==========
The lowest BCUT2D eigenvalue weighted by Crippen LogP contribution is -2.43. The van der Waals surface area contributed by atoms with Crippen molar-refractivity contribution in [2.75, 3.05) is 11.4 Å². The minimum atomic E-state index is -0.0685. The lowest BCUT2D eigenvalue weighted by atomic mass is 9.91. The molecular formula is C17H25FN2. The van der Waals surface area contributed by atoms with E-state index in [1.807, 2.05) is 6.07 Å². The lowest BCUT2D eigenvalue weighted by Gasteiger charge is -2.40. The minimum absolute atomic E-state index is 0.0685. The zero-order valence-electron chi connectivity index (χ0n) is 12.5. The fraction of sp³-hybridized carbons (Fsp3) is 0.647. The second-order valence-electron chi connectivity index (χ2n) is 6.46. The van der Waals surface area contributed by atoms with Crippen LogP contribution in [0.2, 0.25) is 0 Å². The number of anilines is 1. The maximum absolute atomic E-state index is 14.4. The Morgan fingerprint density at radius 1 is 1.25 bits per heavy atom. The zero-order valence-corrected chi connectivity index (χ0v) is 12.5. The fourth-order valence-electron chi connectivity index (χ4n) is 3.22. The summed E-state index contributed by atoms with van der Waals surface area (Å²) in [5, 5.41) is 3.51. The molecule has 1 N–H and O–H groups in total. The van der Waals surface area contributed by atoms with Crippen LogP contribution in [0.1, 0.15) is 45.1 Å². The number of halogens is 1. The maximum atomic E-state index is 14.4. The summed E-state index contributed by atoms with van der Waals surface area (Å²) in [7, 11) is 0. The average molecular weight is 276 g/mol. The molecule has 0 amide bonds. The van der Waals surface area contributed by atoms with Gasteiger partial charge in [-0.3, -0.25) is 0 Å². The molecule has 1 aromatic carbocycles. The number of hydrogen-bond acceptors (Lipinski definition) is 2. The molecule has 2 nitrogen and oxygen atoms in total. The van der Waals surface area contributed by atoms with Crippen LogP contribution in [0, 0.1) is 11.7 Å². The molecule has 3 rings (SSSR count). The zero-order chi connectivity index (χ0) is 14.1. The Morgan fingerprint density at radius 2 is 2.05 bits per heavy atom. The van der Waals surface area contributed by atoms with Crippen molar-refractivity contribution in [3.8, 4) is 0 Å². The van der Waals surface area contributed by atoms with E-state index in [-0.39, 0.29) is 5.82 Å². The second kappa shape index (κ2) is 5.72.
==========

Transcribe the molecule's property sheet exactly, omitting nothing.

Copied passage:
The lowest BCUT2D eigenvalue weighted by Crippen LogP contribution is -2.43. The van der Waals surface area contributed by atoms with Crippen molar-refractivity contribution in [2.75, 3.05) is 11.4 Å². The minimum atomic E-state index is -0.0685. The lowest BCUT2D eigenvalue weighted by atomic mass is 9.91. The molecular formula is C17H25FN2. The van der Waals surface area contributed by atoms with E-state index in [1.807, 2.05) is 6.07 Å². The lowest BCUT2D eigenvalue weighted by Gasteiger charge is -2.40. The minimum absolute atomic E-state index is 0.0685. The zero-order valence-electron chi connectivity index (χ0n) is 12.5. The fraction of sp³-hybridized carbons (Fsp3) is 0.647. The second-order valence-electron chi connectivity index (χ2n) is 6.46. The van der Waals surface area contributed by atoms with Crippen LogP contribution in [0.2, 0.25) is 0 Å². The number of anilines is 1. The maximum absolute atomic E-state index is 14.4. The Morgan fingerprint density at radius 1 is 1.25 bits per heavy atom. The zero-order valence-corrected chi connectivity index (χ0v) is 12.5. The fourth-order valence-electron chi connectivity index (χ4n) is 3.22. The summed E-state index contributed by atoms with van der Waals surface area (Å²) in [5, 5.41) is 3.51. The molecule has 1 N–H and O–H groups in total. The van der Waals surface area contributed by atoms with Crippen LogP contribution in [0.1, 0.15) is 45.1 Å². The number of halogens is 1. The maximum atomic E-state index is 14.4. The summed E-state index contributed by atoms with van der Waals surface area (Å²) in [7, 11) is 0. The average molecular weight is 276 g/mol. The molecule has 0 amide bonds. The van der Waals surface area contributed by atoms with Gasteiger partial charge in [-0.3, -0.25) is 0 Å². The molecule has 1 aromatic carbocycles. The number of hydrogen-bond acceptors (Lipinski definition) is 2. The molecule has 2 nitrogen and oxygen atoms in total. The van der Waals surface area contributed by atoms with Crippen LogP contribution in [0, 0.1) is 11.7 Å². The molecule has 3 rings (SSSR count). The zero-order chi connectivity index (χ0) is 14.1. The Morgan fingerprint density at radius 2 is 2.05 bits per heavy atom. The van der Waals surface area contributed by atoms with Crippen molar-refractivity contribution in [3.8, 4) is 0 Å². The van der Waals surface area contributed by atoms with E-state index in [-0.39, 0.29) is 5.82 Å². The second kappa shape index (κ2) is 5.72.